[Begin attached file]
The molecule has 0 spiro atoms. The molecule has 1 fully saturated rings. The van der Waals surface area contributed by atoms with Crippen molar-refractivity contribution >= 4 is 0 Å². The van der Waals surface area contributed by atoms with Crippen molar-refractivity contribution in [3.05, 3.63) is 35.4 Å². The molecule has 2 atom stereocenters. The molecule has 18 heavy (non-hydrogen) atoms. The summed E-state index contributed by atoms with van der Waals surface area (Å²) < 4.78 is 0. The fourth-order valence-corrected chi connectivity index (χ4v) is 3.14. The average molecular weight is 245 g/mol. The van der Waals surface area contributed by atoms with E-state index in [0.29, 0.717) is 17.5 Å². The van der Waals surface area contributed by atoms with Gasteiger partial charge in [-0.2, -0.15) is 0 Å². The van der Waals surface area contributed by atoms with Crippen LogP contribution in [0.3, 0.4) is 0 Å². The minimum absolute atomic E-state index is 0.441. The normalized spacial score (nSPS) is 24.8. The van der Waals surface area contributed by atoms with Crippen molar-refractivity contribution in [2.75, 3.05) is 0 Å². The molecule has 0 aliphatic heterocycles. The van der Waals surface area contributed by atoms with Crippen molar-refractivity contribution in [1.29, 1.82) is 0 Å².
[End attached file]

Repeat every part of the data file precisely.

The molecule has 0 spiro atoms. The molecule has 1 fully saturated rings. The van der Waals surface area contributed by atoms with Crippen molar-refractivity contribution >= 4 is 0 Å². The van der Waals surface area contributed by atoms with Crippen molar-refractivity contribution in [3.05, 3.63) is 35.4 Å². The molecule has 2 atom stereocenters. The molecule has 18 heavy (non-hydrogen) atoms. The summed E-state index contributed by atoms with van der Waals surface area (Å²) < 4.78 is 0. The fourth-order valence-corrected chi connectivity index (χ4v) is 3.14. The average molecular weight is 245 g/mol. The van der Waals surface area contributed by atoms with E-state index in [0.29, 0.717) is 17.5 Å². The van der Waals surface area contributed by atoms with Gasteiger partial charge in [-0.2, -0.15) is 0 Å². The van der Waals surface area contributed by atoms with Crippen LogP contribution in [0.3, 0.4) is 0 Å². The minimum absolute atomic E-state index is 0.441. The normalized spacial score (nSPS) is 24.8. The van der Waals surface area contributed by atoms with Crippen molar-refractivity contribution in [2.75, 3.05) is 0 Å². The molecule has 0 aliphatic heterocycles. The van der Waals surface area contributed by atoms with Crippen molar-refractivity contribution in [1.29, 1.82) is 0 Å².